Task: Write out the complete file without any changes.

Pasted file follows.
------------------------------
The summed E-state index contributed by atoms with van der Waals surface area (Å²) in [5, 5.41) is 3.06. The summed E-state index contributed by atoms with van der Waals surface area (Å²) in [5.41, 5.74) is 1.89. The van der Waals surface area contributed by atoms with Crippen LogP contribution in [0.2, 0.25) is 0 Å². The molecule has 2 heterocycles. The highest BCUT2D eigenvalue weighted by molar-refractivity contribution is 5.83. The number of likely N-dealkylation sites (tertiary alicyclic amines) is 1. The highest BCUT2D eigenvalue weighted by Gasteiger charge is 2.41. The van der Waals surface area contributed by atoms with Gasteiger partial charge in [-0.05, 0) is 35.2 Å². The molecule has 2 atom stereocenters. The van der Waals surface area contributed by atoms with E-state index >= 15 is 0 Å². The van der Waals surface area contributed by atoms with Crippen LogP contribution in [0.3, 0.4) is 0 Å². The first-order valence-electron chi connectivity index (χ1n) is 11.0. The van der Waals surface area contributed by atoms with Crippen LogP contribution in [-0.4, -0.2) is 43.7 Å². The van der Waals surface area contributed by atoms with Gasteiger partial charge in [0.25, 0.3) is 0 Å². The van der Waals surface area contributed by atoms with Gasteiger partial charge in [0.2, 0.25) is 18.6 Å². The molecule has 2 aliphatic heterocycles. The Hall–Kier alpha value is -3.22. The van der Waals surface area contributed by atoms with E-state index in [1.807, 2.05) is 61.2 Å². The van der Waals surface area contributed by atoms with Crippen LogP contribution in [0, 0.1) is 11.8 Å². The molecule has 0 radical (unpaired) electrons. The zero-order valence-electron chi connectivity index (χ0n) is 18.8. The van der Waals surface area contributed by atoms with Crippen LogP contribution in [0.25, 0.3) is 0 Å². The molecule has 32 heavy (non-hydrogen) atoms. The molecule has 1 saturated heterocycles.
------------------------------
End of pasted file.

The summed E-state index contributed by atoms with van der Waals surface area (Å²) in [5, 5.41) is 3.06. The summed E-state index contributed by atoms with van der Waals surface area (Å²) in [5.41, 5.74) is 1.89. The van der Waals surface area contributed by atoms with Crippen LogP contribution in [0.2, 0.25) is 0 Å². The molecule has 2 heterocycles. The highest BCUT2D eigenvalue weighted by molar-refractivity contribution is 5.83. The number of likely N-dealkylation sites (tertiary alicyclic amines) is 1. The highest BCUT2D eigenvalue weighted by Gasteiger charge is 2.41. The van der Waals surface area contributed by atoms with Gasteiger partial charge in [-0.05, 0) is 35.2 Å². The molecule has 2 atom stereocenters. The van der Waals surface area contributed by atoms with E-state index >= 15 is 0 Å². The van der Waals surface area contributed by atoms with Crippen LogP contribution in [0.3, 0.4) is 0 Å². The first-order valence-electron chi connectivity index (χ1n) is 11.0. The van der Waals surface area contributed by atoms with Crippen LogP contribution in [-0.4, -0.2) is 43.7 Å². The van der Waals surface area contributed by atoms with Gasteiger partial charge in [0.25, 0.3) is 0 Å². The van der Waals surface area contributed by atoms with Gasteiger partial charge in [0.2, 0.25) is 18.6 Å². The molecule has 2 aliphatic heterocycles. The Hall–Kier alpha value is -3.22. The van der Waals surface area contributed by atoms with E-state index in [1.807, 2.05) is 61.2 Å². The van der Waals surface area contributed by atoms with Crippen LogP contribution in [0, 0.1) is 11.8 Å². The molecule has 0 radical (unpaired) electrons. The zero-order valence-electron chi connectivity index (χ0n) is 18.8. The van der Waals surface area contributed by atoms with Crippen LogP contribution in [0.25, 0.3) is 0 Å². The molecule has 32 heavy (non-hydrogen) atoms. The molecule has 1 saturated heterocycles.